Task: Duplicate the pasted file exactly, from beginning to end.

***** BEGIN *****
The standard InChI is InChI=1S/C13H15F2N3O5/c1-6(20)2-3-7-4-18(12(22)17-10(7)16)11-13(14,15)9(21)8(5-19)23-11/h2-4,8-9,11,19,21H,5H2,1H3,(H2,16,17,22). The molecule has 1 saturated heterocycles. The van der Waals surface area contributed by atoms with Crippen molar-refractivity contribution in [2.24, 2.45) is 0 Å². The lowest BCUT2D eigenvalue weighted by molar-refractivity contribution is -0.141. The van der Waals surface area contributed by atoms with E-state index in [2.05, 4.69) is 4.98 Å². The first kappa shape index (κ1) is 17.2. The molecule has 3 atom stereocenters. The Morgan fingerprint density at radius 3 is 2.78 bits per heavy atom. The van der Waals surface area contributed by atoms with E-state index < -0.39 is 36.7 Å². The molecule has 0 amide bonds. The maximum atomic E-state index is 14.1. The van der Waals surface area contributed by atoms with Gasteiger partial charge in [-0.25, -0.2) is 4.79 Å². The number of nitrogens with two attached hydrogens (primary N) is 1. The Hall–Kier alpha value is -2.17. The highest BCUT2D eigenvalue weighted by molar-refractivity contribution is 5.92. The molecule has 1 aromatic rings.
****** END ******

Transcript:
The standard InChI is InChI=1S/C13H15F2N3O5/c1-6(20)2-3-7-4-18(12(22)17-10(7)16)11-13(14,15)9(21)8(5-19)23-11/h2-4,8-9,11,19,21H,5H2,1H3,(H2,16,17,22). The molecule has 1 saturated heterocycles. The van der Waals surface area contributed by atoms with Crippen molar-refractivity contribution in [2.24, 2.45) is 0 Å². The lowest BCUT2D eigenvalue weighted by molar-refractivity contribution is -0.141. The van der Waals surface area contributed by atoms with E-state index in [2.05, 4.69) is 4.98 Å². The first kappa shape index (κ1) is 17.2. The molecule has 3 atom stereocenters. The Morgan fingerprint density at radius 3 is 2.78 bits per heavy atom. The van der Waals surface area contributed by atoms with E-state index < -0.39 is 36.7 Å². The molecule has 0 amide bonds. The maximum atomic E-state index is 14.1. The van der Waals surface area contributed by atoms with Gasteiger partial charge in [-0.25, -0.2) is 4.79 Å². The number of nitrogens with two attached hydrogens (primary N) is 1. The Hall–Kier alpha value is -2.17. The highest BCUT2D eigenvalue weighted by molar-refractivity contribution is 5.92. The molecule has 1 aromatic rings.